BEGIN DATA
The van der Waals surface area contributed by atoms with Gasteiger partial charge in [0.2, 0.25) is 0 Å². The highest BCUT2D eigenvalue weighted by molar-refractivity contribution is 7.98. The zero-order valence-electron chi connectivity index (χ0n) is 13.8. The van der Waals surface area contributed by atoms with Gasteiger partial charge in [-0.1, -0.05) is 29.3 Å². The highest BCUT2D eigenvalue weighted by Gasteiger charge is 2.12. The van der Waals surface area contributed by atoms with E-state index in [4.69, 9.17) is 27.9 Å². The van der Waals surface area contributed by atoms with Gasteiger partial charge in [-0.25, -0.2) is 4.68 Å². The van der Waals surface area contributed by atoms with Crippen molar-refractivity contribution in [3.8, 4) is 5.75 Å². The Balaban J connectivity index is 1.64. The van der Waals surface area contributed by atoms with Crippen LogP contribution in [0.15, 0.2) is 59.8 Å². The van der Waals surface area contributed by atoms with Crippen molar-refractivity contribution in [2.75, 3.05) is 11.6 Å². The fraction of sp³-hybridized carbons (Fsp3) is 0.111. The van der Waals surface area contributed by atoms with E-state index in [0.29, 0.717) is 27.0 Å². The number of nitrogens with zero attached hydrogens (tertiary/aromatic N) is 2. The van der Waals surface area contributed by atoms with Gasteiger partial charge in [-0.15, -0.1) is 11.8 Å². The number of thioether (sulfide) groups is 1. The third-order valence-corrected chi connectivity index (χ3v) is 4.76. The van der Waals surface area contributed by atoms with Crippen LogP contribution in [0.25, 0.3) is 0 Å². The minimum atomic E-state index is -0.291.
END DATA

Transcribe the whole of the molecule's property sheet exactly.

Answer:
The van der Waals surface area contributed by atoms with Gasteiger partial charge in [0.2, 0.25) is 0 Å². The highest BCUT2D eigenvalue weighted by molar-refractivity contribution is 7.98. The zero-order valence-electron chi connectivity index (χ0n) is 13.8. The van der Waals surface area contributed by atoms with Gasteiger partial charge in [-0.1, -0.05) is 29.3 Å². The highest BCUT2D eigenvalue weighted by Gasteiger charge is 2.12. The van der Waals surface area contributed by atoms with E-state index in [4.69, 9.17) is 27.9 Å². The van der Waals surface area contributed by atoms with Gasteiger partial charge in [-0.25, -0.2) is 4.68 Å². The van der Waals surface area contributed by atoms with Crippen molar-refractivity contribution in [3.8, 4) is 5.75 Å². The Balaban J connectivity index is 1.64. The van der Waals surface area contributed by atoms with Crippen LogP contribution in [0.15, 0.2) is 59.8 Å². The van der Waals surface area contributed by atoms with Crippen molar-refractivity contribution in [2.75, 3.05) is 11.6 Å². The fraction of sp³-hybridized carbons (Fsp3) is 0.111. The van der Waals surface area contributed by atoms with E-state index in [0.29, 0.717) is 27.0 Å². The number of nitrogens with zero attached hydrogens (tertiary/aromatic N) is 2. The van der Waals surface area contributed by atoms with Gasteiger partial charge in [-0.15, -0.1) is 11.8 Å². The number of thioether (sulfide) groups is 1. The third-order valence-corrected chi connectivity index (χ3v) is 4.76. The van der Waals surface area contributed by atoms with Crippen LogP contribution in [0.25, 0.3) is 0 Å². The minimum atomic E-state index is -0.291.